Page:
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Six months to the altar: Tales from a Latina (Anti)Bridezilla dress designed by San Patrick

I’m getting married…that’s the exciting part.

I’m planning a wedding…that’s a whole other story.

I’m supposed to love it, relish in the lace borders, monogrammed napkins, and long-stemmed hydrangeas. But when I hear “planning a wedding,” I hear greedy vendors and tight budgets; I hear dizzying options and limited patience; I hear the death tolls of romance drowned out by a huge industrial complex that would like you to believe that you will be carted off by the wedding police if every detail is not just right (and really expensive).

The truth is though….I am enjoying it. I giddily explored invitation designs. I am browsing centerpieces for fun. For goodness sake, we have a wedding website. But I can only enjoy these because I’m not trying to do it all. I’m not putting the same level of energy into every part of the wedding, just the ones I really care about. Turns out you can stay sane and have fun if you follow three simple rules:

Rule #1: Delegate. I have a Ph.D. and help run this magazine, but I couldn’t name six species (phylum? genus?) of flowers if my life depended on it. I also hate shopping for longer than 10 minutes. This is where friends come in handy. I’ve put one of them (let’s call her Bridesmaid Blond Bombshell) in charge of flowers and cake. Not only do I trust BBB implicitly (she’s the kind of Type A that makes mine look like C-), it’s two fewer things I have to do. This frees up more time for me to do the stuff I’m actually excited about – research wedding bands, look for shoes, buy honeymoon lingerie….but I digress. There are people in your life who will help you and can probably handle some things better than you. (Sis, I will be calling you about stationery soon.)

Rule #2: Make it personal. Let’s be real…when people remember your special day, it won’t be for the size of the cake or the number of shrimp hor d’oeuvres. It will be for the love in the room and those little details that made it so you. (And maybe the tales of debauchery, but let’s keep this PG.) Adding personality keeps the planning interesting. Whatever is unique about you and your partner – highlight that, celebrate that. Incorporate the things that are important to you both. For us, that means African drums and a Latino salsa band, Jolloff rice and tres leches for desert. Though these personal touches take more time or creativity, they usually cost less.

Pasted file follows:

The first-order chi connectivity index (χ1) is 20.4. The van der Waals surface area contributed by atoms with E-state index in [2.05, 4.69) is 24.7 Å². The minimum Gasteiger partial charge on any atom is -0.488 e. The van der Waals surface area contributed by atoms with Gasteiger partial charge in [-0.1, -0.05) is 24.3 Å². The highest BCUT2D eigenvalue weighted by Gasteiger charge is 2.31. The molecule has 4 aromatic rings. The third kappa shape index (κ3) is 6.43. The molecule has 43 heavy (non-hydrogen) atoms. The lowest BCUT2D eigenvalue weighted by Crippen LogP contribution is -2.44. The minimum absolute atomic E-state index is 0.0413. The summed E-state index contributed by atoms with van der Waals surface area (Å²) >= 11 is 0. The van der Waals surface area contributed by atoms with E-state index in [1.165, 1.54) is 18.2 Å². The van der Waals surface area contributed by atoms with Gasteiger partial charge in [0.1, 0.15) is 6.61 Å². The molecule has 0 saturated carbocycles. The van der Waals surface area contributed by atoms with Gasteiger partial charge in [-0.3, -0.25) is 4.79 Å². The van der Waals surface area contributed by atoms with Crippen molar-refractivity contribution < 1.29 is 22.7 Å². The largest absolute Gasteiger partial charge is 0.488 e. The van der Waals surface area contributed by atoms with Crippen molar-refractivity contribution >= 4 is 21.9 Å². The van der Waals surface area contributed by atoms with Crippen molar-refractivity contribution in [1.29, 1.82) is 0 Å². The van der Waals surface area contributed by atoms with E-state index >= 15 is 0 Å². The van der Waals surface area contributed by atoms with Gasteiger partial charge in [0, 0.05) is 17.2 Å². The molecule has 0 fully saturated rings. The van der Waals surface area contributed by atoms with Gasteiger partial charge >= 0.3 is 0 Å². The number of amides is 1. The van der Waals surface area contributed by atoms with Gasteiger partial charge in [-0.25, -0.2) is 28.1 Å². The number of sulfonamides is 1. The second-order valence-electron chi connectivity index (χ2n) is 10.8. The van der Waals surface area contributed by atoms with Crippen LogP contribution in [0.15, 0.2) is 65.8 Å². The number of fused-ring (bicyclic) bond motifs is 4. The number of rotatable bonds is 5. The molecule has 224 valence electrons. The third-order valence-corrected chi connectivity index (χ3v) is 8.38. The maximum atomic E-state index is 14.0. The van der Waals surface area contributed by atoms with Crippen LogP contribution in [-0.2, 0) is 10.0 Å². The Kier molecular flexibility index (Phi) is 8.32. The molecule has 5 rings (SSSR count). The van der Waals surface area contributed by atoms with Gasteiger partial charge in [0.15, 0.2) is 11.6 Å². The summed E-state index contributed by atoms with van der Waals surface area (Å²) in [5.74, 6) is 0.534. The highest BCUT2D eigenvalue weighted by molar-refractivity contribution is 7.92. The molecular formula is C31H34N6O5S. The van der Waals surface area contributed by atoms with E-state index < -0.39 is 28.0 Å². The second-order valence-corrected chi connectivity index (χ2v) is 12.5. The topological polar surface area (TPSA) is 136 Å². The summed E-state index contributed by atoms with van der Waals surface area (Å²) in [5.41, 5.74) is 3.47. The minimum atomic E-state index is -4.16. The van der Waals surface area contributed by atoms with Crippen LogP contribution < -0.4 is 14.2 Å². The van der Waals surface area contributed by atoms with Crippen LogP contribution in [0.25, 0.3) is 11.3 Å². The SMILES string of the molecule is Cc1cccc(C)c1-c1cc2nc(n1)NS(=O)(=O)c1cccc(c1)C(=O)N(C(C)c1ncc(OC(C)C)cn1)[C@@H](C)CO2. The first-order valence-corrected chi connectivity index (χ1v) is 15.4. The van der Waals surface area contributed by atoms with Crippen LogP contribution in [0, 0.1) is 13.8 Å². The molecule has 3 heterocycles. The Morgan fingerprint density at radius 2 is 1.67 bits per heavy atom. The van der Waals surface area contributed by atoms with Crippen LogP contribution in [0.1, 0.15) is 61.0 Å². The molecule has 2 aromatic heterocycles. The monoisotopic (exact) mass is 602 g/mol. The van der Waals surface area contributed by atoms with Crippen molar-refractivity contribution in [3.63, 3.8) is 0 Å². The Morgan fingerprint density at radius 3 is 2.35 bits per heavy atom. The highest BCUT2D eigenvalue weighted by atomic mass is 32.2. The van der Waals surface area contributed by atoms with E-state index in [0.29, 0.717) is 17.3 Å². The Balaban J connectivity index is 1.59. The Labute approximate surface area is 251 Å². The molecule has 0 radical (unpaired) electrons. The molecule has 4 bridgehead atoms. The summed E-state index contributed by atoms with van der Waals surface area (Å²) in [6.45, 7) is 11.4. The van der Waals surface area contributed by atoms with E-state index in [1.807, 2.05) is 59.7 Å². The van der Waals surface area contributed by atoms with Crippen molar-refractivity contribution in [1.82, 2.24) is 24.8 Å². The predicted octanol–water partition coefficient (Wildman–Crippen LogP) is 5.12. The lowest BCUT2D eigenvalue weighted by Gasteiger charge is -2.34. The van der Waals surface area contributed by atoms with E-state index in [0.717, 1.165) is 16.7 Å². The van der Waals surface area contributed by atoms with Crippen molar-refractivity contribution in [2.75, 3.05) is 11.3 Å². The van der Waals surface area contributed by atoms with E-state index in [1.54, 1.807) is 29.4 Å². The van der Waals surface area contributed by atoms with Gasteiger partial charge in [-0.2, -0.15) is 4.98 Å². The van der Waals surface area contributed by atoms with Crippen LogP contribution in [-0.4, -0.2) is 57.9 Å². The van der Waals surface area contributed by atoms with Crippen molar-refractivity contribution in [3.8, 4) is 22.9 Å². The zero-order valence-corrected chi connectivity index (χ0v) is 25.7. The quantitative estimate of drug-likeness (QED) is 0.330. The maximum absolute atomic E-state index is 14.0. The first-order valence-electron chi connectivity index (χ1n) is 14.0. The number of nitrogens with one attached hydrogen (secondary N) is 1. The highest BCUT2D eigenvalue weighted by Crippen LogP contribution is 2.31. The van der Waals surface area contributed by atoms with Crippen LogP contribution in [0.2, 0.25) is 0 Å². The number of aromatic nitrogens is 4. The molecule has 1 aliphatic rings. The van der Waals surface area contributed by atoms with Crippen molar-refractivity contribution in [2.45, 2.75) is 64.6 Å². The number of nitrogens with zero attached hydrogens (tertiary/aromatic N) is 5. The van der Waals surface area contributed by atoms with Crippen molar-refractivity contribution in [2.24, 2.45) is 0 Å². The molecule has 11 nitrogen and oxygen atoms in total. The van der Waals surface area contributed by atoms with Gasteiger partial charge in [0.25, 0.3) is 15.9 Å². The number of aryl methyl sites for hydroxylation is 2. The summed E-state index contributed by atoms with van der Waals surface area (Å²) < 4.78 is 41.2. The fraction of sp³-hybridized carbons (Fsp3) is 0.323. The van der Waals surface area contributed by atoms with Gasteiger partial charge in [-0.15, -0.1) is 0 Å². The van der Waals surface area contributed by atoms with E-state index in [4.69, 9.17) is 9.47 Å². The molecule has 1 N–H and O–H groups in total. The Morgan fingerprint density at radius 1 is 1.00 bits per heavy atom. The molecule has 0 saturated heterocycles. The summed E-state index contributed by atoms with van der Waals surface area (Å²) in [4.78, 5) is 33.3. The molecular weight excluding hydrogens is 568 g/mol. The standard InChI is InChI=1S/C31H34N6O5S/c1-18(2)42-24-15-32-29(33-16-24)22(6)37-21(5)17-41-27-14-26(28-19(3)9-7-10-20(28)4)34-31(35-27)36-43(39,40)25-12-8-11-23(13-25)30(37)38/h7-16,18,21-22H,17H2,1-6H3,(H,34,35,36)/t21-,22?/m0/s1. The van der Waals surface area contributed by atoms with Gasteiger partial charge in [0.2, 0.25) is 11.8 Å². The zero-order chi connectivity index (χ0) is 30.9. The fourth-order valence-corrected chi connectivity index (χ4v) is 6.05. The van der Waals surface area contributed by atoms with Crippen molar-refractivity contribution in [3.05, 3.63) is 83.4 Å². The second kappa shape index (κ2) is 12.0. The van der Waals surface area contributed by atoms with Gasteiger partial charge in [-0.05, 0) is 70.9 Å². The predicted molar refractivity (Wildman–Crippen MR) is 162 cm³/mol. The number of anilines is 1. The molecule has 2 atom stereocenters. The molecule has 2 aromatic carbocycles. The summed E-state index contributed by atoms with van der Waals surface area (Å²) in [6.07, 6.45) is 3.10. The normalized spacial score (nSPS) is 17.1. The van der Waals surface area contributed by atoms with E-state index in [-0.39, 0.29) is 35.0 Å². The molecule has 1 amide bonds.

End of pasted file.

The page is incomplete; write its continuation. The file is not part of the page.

Rule #3: Find a good partner. Well, I guess this goes without saying, and not all good men (or women) will be into wedding planning. But it’s certainly helpful when your partner can use his or her skills to aid in the process. It’s also possible he has his own family members or friends who can take over aspects of the wedding. My guy is equally bored by some of the details as I am, but he’s great at organizing large projects, knows web design, and has a good eye for detail. I literally couldn’t do this without him….obviously in more ways than one.

So, six months to the alter….wish me luck. And remember my words of advice: Just elope.

About Adriana Villavicencio

Dr. Adriana Villavicencio is the youngest child of Ecuadorian immigrants. She has moved 29 times in her life, taking her on a journey from California to Bangalore, India, and New York City, where she recently earned a Ph.D. in Education Leadership and works as a Research Associate at New York University. An avid traveler, Adriana has collected experiences in four different continents and 16 different countries. But as a former high school English teacher, some of her fondest memories are those of her brilliant and brilliantly funny students in Brooklyn and Oakland. Adriana has contributed to several publications including the Daily News and, and is a managing editor for the Journal of Equity in Education. She earned a B.A. in English and an M.A. in English Education at Columbia University, and currently serves on the board of Columbia’s Latino Alumni Association (LAACU). She enjoys scary movies with red vines, Sauvignon Blanc, and her Maltese dog, Napoleon.

To learn more about Adriana’s education consulting company, please visit

Disclaimer: The views and opinions expressed in this article are solely those of the author and should not be understood to be shared by Being Latino, Inc.

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